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A Pagan Perspective on Death
Submitted by AFAN team member Robin Herne a on 13/05/2012 12:45
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There is no singular view of death within the assorted polytheistic and pantheistic religion of the ancient and modern world
is no singular view of death within the assorted polytheistic and
pantheistic religions of the ancient and modern world. Some
subscribed to idyllic and hellish afterlives (depending on ones
behaviour in this life), whilst others favoured reincarnation. Pretty
much all of these faiths saw, and continue to see, death as a natural
event and not something to be feared or considered a punishment from
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My own particular form of polytheism draws its inspiration from the early Celtic tribes. We are told by the ancient writer Posidonius that, “The teaching of Pythagoras prevails among the Gauls, that the souls of humans are immortal and that after a certain number of years they will live again, with the soul passing into another body”. Other Classical writers mentioned the belief in the transmigration of souls ~ the idea that souls could return in new bodies, human or otherwise.
The polytheist religions place great emphasis on reverence for the dead. This is not indiscriminate, but seeks to commune with those ancestors specifically regarded as benevolent and whose kind graces can be encouraged through proper ritual and offerings. Those who were quite horrible in life are often treated with kid gloves in death, the assumption being that they may not have changed much.
Those traditions that hold to reincarnation often describe the human psyche as consisting of more than one part (the Egyptians, for example, claimed nine aspects). At death one part may go on to animate a new body, whilst others may have another destiny ~ and it is these latter parts that can sometimes be seen as spectral guardians.
Most religions have had something to say on the matter of deliberately entering the land of the dead ~ in other words, suicide. The majority of faiths have discouraged self-destruction, often seeing it as an afront to the Divine.
A Wiccan might well find such actions in conflict with the code known as the Rede (and it harm none, do as you will) ~ if they apply the notion of harm none to incorporate self-harm.
The Ancient Romans and most Greeks had quite different views on the matter, and numerous prominent people took their own lives for a variety of reasons. Under some circumstances suicide was positively encouraged, as a means to avoid dishonour. A dignified death was seen as preferable to a wretched life. In this respect there were echoes of the Japanese practice of harikari as a means of avoiding dishonour.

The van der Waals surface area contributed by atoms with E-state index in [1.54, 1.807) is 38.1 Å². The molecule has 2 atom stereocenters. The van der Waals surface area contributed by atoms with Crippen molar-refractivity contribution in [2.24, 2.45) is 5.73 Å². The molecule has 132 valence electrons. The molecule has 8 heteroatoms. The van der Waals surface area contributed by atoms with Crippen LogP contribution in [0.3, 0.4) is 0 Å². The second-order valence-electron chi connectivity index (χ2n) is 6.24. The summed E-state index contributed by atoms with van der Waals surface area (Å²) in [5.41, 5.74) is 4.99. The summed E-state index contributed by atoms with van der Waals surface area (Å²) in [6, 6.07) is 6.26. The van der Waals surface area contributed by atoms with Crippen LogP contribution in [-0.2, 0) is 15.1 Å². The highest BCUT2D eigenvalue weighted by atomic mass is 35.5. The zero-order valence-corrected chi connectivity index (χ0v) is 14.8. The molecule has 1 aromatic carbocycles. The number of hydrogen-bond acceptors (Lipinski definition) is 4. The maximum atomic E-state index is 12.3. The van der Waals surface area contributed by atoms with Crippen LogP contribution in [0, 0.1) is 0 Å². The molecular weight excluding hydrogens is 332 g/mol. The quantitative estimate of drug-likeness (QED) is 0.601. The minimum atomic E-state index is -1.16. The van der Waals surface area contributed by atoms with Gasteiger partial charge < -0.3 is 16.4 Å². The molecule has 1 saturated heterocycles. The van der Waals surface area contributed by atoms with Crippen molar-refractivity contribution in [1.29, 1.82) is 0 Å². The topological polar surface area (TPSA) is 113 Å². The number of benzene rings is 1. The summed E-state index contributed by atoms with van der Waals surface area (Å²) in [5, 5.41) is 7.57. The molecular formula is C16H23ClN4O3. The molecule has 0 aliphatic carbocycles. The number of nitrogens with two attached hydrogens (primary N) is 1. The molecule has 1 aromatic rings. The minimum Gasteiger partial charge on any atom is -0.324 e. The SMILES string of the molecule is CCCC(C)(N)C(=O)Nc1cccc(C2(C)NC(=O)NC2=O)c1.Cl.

An early Egyptian account describes a man contemplating suicide thusly, “Death is before me today, Like the recovery of a sick man... Like the longing of a man to see his home again, after many years of captivity.” It may come as little surprise to see that the Egyptians saw death as a solace to be embraced (provided, of course, that the living gave ones soul due reverence to ensure inclusion amongst the blessed Akhu rather than the neglected and wrathful Muatu).
Perhaps the key difference for some of these cultures was the perception of death not as a punishment or finality, but as a simple stepping-stone along the way of a vast journey. If death was no big deal, then suicide could not be seen as a massive issue either.
We simply do not know how the early Celts viewed the matter of suicide, though there are references as mentioned above to the Druids teaching that death was but a stage en route to other things. Amidst the Germanic tribes, the Havamal does not say anything directly but one verse has implications:
“The lame rides a horse, the handless is herdsman,
The deaf in battle is bold;
The blind man is better than one that is burned,
No good can come of a corpse.”
In many cultures (our own included) serious illness or disability is often regarded as a cause for people ending it all. The Havamal, by contrast, seems to suggest that it is better to live and make the most of what your health still permits than to give up and die.
I have heard some proponents of reincarnation aver that suicides will end up having to come back and do it all over again in a bid to find some preferable solution to their problems. This may, of course, be the case ~ though one cannot help but feel that some people have suffered so much first time round that it would be a perverse deity indeed that required them to repeat the experience.